49. The Lord’s Anointed (1)

Meditations in 1 Samuel  49. The Lord’s Anointed (1)

1 Sam 24:6,7    He said to his men, “The LORD forbid that I should do such a thing to my master, the LORD’s anointed, or lift my hand against him; for he is the anointed of the LORD.” With these words David rebuked his men and did not allow them to attack Saul. And Saul left the cave and went his way.

We come to the first of two similar events in which David displays a remarkable attitude towards authority and conveys, I believe, a very significant lesson to us. To see and understand this we have to note the circumstances: After Saul returned from pursuing the Philistines, he was told, “David is in the Desert of En Gedi.” So Saul took three thousand chosen men from all Israel and set out to look for David and his men near the Crags of the Wild Goats.” (v.1,2)  This simply follows on from the passage we have previously considered where David was only saved from being caught by Sauk by news brought to Saul that the Philistines were attacking the land and he needed to go and deal with them.

We then come to a very human account: “He came to the sheep pens along the way; a cave was there, and Saul went in to relieve himself. David and his men were far back in the cave. “ (v.3) There is obviously a very large cave where David and his men take shelter when Saul turns up with his army, quite unaware that they are there. In what follows this would appear to take a little time and it may be that Saul has hung his robe over a rock and then gone a little further into one of the niches in the cave to do what he needs to do. David’s men see this as an opportunity to kill Saul and do away with their problems: “The men said, “This is the day the LORD spoke of when he said to you, `I will give your enemy into your hands for you to deal with as you wish.’ “ (v.4a) Now David won’t go this far but, perhaps provoked by his men, he sneaks up quietly and cuts a portion off the bottom of Saul’s robe and creeps back into the inner recesses of the cave again: “Then David crept up unnoticed and cut off a corner of Saul’s robe.” (v.4b)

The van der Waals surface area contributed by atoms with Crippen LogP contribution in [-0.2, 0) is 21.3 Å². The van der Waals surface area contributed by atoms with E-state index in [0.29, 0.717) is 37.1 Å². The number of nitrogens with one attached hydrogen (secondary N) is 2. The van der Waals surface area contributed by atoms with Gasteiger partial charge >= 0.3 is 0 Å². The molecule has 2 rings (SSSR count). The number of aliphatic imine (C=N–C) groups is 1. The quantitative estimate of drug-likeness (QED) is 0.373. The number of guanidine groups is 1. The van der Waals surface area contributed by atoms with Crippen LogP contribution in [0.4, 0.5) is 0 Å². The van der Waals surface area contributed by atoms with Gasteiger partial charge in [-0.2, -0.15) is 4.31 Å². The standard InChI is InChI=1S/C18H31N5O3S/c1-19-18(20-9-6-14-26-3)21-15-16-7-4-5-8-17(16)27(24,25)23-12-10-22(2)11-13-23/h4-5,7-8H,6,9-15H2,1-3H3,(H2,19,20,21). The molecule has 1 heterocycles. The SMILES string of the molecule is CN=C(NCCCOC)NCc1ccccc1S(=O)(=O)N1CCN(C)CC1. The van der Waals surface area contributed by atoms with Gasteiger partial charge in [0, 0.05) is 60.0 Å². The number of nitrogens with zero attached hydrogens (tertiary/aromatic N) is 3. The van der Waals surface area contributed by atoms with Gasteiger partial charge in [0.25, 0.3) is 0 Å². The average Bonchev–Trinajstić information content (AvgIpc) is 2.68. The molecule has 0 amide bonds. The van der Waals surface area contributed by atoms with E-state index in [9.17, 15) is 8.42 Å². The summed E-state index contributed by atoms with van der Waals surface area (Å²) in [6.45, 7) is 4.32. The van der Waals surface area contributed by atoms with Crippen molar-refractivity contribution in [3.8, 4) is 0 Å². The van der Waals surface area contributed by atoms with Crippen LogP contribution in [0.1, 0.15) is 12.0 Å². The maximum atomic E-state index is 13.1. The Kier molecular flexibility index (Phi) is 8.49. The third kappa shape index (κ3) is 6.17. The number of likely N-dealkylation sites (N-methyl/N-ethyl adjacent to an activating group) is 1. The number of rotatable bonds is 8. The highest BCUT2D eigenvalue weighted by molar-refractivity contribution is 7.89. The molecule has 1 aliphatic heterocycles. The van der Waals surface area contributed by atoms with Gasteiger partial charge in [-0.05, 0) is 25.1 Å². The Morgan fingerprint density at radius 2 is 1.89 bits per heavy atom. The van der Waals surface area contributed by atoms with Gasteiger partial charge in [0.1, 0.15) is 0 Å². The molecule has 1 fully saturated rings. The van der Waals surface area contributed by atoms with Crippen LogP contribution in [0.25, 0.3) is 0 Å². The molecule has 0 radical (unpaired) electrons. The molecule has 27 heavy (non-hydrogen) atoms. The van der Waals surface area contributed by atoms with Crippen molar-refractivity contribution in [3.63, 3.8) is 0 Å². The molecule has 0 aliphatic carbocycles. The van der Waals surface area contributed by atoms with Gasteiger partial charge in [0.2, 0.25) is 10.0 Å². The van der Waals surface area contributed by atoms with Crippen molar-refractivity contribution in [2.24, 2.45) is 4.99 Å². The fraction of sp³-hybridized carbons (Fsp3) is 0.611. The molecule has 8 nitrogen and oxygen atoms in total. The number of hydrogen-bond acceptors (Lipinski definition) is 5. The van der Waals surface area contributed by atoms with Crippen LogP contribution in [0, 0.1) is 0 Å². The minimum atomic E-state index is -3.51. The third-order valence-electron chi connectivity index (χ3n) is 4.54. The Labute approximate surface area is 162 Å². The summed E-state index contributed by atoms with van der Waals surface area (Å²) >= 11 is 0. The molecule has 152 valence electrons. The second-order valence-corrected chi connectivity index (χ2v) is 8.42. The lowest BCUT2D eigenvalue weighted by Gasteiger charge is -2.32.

But then we find a remarkable response in David to what he has just done: “Afterward, David was conscience-stricken for having cut off a corner of his robe.” (v.5) and he explains what he feels to his men: “He said to his men, “The LORD forbid that I should do such a thing to my master, the LORD’s anointed, or lift my hand against him; for he is the anointed of the LORD.” (v.6) Now in this, this man after God’s own heart states a principle which he will expand upon later when a similar thing happens. He sees Saul as the Lord’s anointed and as such he will not do anything at all against him, either to harm him or demean him.  We might say, well God has rejected Saul but as far as David is concerned the Lord anointed Saul to be king and until the Lord changes that, that is how it is; he will not lift a hand against him.